The federal parliament is due this afternoon to give its approval to a proposal to grant a set of special but limited powers to the caretaker government of prime minister Sophie Wilmès, to allow it to manage the continuing coronavirus crisis.
The powers have already been given the approval of a majority in the parliament, with the exception of the right-wing N-VA, far-right Vlaams Belang and the far-left PTB-PVDA coalition.
Nevertheless, to become law, they require the approval of a vote in parliament. That will then allow the Wilmès government to pass legislation by Royal decree, within clearly-defined limits designed to cope with the crisis.
Normally, a caretaker government would not have the authority to do any more than govern on “running matters” – that is, according to existing legislation.
This afternoon, the package passed its first hurdle with the approval of the bill by the parliament’s home affairs committee. In this case, Vlaams Belang abstained and PTB voted against. N-VA passed the motion, but warned that the party would be extra vigilant that the actions of the government did not pass the limits imposed on the measures it can take.
Those limits are deliberately strict. The government may pass laws concerning the management of the sanitary crisis, including its economic and financial aspects. A number of procedural matters are adapted. The social effects of any measures introduced are strictly limited: there must be no negative effect on the purchasing power of households, or on social protections already in place.
“The situation is unprecedented, and requires an exceptional procedure,” commented federal budget minister David Clarinval (MR). “Faced with a situation in constant flux, time is precious, and the government needs to be able to step in at a moment’s notice.”
The special powers are granted for three months in the first instance, but can be renewed with the approval of parliament. Each new Royal decree, in addition, needs to be passed by parliament, but according to an exceptional fast-track process.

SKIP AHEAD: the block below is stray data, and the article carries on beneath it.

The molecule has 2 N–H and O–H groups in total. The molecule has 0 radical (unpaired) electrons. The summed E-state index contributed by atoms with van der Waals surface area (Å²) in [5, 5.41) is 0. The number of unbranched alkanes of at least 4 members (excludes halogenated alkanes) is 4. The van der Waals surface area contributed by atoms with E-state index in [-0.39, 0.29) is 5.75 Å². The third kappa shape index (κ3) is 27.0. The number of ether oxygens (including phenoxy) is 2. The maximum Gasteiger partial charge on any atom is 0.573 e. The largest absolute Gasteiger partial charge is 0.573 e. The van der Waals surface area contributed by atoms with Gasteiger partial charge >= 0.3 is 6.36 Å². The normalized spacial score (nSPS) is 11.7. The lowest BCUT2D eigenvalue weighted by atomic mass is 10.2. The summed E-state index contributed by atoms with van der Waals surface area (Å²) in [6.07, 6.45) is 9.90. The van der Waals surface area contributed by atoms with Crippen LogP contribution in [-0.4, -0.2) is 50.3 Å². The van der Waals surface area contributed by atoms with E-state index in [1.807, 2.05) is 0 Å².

“This is not a blank cheque,” some MPs have warned.
According to the advice given by the Council of State, giving its opinion on the bill, the Senate also has to vote on the proposal. The chamber will come together at 17.30, following the vote by the parliament, so as to lose as little time as possible.
“Raising the matter and discussing it in plenary session allows the Senate to avoid delays,” the body said in a statement. “In fact, it can decide there is no need to amend the bill. Once that decision has been taken, the proposal can immediately be sent for the Royal Assent, and come into force the moment it is published in the Official Journal.”
The Council of State also warned that the powers granted to the government be strictly proportional in scope and restricted to the handling of the crisis.
“The medical crisis must not become a social crisis,” warned Ahmed Laaouej, head of the PS fraction in the parliament. “We have no room for error. The government has to do all it can to avoid problems, let alone chaos. We hope that you are deserving of the confidence we are placing in you.”
“These special powers must not forget the most vulnerable,” said Kristof Calvo of the Groen-Ecolo coalition. “All men are not equal in this coronavirus crisis. There also has to be a social aspect.”